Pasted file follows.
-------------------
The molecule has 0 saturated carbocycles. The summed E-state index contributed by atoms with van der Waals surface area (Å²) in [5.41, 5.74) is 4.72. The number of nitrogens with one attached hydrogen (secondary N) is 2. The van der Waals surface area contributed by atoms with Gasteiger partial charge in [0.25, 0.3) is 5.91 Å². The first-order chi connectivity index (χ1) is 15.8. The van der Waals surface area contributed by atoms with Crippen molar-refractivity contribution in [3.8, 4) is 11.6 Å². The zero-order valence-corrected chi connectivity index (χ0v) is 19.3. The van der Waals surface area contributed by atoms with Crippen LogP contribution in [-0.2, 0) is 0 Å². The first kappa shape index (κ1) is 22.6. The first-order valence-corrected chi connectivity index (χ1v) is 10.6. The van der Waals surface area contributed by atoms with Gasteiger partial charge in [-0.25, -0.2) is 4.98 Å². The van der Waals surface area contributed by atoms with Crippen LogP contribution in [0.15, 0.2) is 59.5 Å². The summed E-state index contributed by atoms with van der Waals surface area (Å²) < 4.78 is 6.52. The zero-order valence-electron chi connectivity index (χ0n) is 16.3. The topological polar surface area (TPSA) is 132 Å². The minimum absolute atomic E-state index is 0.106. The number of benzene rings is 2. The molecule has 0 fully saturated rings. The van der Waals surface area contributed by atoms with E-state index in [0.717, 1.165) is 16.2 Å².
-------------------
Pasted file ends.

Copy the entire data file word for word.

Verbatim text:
The molecule has 0 saturated carbocycles. The summed E-state index contributed by atoms with van der Waals surface area (Å²) in [5.41, 5.74) is 4.72. The number of nitrogens with one attached hydrogen (secondary N) is 2. The van der Waals surface area contributed by atoms with Gasteiger partial charge in [0.25, 0.3) is 5.91 Å². The first-order chi connectivity index (χ1) is 15.8. The van der Waals surface area contributed by atoms with Crippen molar-refractivity contribution in [3.8, 4) is 11.6 Å². The zero-order valence-corrected chi connectivity index (χ0v) is 19.3. The van der Waals surface area contributed by atoms with Crippen LogP contribution in [-0.2, 0) is 0 Å². The first kappa shape index (κ1) is 22.6. The first-order valence-corrected chi connectivity index (χ1v) is 10.6. The van der Waals surface area contributed by atoms with Gasteiger partial charge in [-0.25, -0.2) is 4.98 Å². The van der Waals surface area contributed by atoms with Crippen LogP contribution in [0.15, 0.2) is 59.5 Å². The summed E-state index contributed by atoms with van der Waals surface area (Å²) < 4.78 is 6.52. The zero-order valence-electron chi connectivity index (χ0n) is 16.3. The topological polar surface area (TPSA) is 132 Å². The minimum absolute atomic E-state index is 0.106. The number of benzene rings is 2. The molecule has 0 fully saturated rings. The van der Waals surface area contributed by atoms with E-state index in [0.717, 1.165) is 16.2 Å².